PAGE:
See also the youtube page for the Bolivarian Movement for a New Colombia (MBNC): http://www.youtube.com/user/mbolivariano
The following video is from the MBNC:
Posted in Colombia, Marxism-Leninism, Music, Poetry
Tagged Bolivarian Movement for a New Colombia, Cultural Revolution, culture, FARC-EP, Jaime Nevado, James J. Brittain, Julian Conrado, MBNC, music, poetry, Revolutionary Armed Forces of Colombia - People's Army, video
The following article is from Colombia Journal.
The Case of Liliana Obando and the Rights of Colombian Workers
On August 8, 2008, film-maker, academic, unionist and women’s rights proponent Liliana Patricia Obando Villota was arrested and detained by a special wing of the Anti-Terrorism Unit of the Colombian National Police and the Criminal Investigation Directorate (DINJIN) under the direction of the National Prosecutors Office. She has been charged with “rebellion” and “managing resources related to terrorist activities.” The primary grounds for Obando’s incarceration is that she allegedly worked to obtain funding earmarked for Colombia’s largest rural-based labor organization FENSUAGRO, but instead delivered the collected finances to the Revolutionary Armed Forces of Colombia (FARC)—an armed movement listed as a foreign terrorist organization in the United States, Canada and the European Union. The accusations against Obando are suspect due to the fact that no material evidence has been found to support the charge.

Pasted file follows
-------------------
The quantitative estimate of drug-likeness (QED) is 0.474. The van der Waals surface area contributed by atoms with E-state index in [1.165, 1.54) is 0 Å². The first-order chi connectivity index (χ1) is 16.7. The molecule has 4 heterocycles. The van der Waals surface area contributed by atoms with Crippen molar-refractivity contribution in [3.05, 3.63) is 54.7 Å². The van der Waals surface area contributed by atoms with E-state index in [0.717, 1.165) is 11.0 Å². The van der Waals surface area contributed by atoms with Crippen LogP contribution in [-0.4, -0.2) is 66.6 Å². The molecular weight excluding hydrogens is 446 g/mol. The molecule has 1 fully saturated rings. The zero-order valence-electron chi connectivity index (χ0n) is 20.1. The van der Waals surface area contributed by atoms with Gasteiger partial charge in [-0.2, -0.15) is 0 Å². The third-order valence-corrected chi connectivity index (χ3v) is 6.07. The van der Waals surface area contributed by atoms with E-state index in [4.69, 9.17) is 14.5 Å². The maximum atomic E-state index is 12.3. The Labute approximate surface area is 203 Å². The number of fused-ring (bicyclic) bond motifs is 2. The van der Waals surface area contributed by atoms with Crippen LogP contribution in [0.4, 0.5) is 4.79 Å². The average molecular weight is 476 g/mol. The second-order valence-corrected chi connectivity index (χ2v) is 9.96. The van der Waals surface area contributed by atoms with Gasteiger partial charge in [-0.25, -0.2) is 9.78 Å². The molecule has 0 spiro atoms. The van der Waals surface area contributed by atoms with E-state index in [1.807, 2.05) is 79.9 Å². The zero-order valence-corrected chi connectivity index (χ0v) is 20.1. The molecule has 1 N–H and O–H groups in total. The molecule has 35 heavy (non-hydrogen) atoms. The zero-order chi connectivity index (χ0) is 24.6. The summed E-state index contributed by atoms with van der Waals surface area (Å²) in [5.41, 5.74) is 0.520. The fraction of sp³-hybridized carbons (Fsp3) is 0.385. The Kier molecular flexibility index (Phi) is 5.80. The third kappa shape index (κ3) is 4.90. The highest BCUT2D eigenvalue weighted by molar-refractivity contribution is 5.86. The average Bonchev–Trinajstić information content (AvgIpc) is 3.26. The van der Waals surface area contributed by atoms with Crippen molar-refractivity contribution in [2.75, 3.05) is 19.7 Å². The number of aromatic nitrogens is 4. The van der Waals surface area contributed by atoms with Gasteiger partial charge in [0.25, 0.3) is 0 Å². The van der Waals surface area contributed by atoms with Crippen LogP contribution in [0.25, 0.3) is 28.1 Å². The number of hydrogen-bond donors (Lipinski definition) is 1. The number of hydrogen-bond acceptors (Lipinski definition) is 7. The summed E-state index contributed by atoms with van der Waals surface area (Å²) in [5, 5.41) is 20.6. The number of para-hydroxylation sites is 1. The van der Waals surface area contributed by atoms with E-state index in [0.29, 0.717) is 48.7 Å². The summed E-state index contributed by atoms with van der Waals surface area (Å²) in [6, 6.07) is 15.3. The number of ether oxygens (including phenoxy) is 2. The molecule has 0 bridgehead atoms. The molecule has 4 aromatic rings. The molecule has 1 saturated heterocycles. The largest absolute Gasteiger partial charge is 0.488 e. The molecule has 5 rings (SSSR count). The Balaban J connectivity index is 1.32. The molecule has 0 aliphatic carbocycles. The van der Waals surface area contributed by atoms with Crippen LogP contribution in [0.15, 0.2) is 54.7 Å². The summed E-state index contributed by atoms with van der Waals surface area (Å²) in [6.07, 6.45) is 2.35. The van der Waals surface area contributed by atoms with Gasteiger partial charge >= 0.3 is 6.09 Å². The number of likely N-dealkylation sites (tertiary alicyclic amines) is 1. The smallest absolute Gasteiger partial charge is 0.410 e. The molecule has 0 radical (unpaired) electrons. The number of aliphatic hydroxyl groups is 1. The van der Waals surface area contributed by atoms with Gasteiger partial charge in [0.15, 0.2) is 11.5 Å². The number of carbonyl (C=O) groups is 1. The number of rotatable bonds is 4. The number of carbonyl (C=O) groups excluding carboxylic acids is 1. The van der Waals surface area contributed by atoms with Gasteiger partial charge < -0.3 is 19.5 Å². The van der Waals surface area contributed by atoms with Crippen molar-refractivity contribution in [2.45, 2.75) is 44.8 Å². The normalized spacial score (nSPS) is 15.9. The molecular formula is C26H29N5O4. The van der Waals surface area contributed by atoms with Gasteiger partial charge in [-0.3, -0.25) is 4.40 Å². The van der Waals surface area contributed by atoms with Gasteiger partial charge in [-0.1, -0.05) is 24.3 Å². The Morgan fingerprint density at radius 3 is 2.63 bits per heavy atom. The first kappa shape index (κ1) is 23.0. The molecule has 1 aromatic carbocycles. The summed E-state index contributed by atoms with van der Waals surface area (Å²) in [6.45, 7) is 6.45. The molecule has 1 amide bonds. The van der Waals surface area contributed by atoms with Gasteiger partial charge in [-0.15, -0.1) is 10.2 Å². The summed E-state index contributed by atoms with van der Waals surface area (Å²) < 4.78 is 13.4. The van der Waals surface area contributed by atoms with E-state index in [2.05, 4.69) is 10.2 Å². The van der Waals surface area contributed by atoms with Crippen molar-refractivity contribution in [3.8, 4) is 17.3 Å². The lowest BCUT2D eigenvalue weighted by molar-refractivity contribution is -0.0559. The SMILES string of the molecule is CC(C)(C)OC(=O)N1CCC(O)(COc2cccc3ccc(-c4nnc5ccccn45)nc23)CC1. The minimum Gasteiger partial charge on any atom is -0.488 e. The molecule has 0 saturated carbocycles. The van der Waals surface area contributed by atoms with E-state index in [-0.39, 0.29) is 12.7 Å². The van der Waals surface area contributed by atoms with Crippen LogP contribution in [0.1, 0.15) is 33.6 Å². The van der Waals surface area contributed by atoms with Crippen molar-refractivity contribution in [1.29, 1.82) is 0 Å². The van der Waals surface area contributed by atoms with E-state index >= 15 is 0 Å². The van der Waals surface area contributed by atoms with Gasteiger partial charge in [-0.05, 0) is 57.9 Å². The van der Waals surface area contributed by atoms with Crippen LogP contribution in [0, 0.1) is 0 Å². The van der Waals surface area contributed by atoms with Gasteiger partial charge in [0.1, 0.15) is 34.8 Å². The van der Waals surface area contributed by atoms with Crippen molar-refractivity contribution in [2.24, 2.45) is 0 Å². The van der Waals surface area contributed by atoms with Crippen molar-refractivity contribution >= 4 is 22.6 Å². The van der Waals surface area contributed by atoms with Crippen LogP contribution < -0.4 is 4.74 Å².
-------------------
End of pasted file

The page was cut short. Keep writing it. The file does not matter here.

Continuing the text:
The only “proof” presented by the State against Obando is purely speculative as it was retrieved from FARC computers captured following an illegal air-raid and ground assault against an insurgent encampment on March 1, 2008 in Ecuador. Interpol confirmed that the Colombian State’s Anti-Terrorism Unit manipulated tens of thousands of files from these seized FARC-EP databases. Continue reading
Posted in Anti-War / Anti-Intervention, Colombia, Labor Movement
Tagged Colombia, FARC-EP, farcpoliticas, FENSUAGRO, James J. Brittain, Labor Movement, Liliana Obando, national oppression, political prisoners